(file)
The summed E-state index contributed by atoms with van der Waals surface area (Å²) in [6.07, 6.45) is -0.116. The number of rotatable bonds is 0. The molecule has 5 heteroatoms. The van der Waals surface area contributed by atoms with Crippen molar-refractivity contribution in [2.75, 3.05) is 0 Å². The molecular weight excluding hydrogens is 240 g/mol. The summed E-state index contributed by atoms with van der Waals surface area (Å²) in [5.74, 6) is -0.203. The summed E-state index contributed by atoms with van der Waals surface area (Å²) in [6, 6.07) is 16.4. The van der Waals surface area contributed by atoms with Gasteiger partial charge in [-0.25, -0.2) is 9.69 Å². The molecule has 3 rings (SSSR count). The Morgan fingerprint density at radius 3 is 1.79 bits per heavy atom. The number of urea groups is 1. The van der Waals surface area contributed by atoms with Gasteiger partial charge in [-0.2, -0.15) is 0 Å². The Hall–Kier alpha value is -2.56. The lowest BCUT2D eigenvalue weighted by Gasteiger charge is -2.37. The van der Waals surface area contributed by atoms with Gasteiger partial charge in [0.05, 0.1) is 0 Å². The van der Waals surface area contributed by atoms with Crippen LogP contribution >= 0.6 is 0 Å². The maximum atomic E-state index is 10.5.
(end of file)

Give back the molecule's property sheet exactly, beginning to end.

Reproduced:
The summed E-state index contributed by atoms with van der Waals surface area (Å²) in [6.07, 6.45) is -0.116. The number of rotatable bonds is 0. The molecule has 5 heteroatoms. The van der Waals surface area contributed by atoms with Crippen molar-refractivity contribution in [2.75, 3.05) is 0 Å². The molecular weight excluding hydrogens is 240 g/mol. The summed E-state index contributed by atoms with van der Waals surface area (Å²) in [5.74, 6) is -0.203. The summed E-state index contributed by atoms with van der Waals surface area (Å²) in [6, 6.07) is 16.4. The van der Waals surface area contributed by atoms with Gasteiger partial charge in [-0.25, -0.2) is 9.69 Å². The molecule has 3 rings (SSSR count). The Morgan fingerprint density at radius 3 is 1.79 bits per heavy atom. The number of urea groups is 1. The van der Waals surface area contributed by atoms with Gasteiger partial charge in [-0.2, -0.15) is 0 Å². The Hall–Kier alpha value is -2.56. The lowest BCUT2D eigenvalue weighted by Gasteiger charge is -2.37. The van der Waals surface area contributed by atoms with Gasteiger partial charge in [0.05, 0.1) is 0 Å². The van der Waals surface area contributed by atoms with Crippen LogP contribution >= 0.6 is 0 Å². The maximum atomic E-state index is 10.5.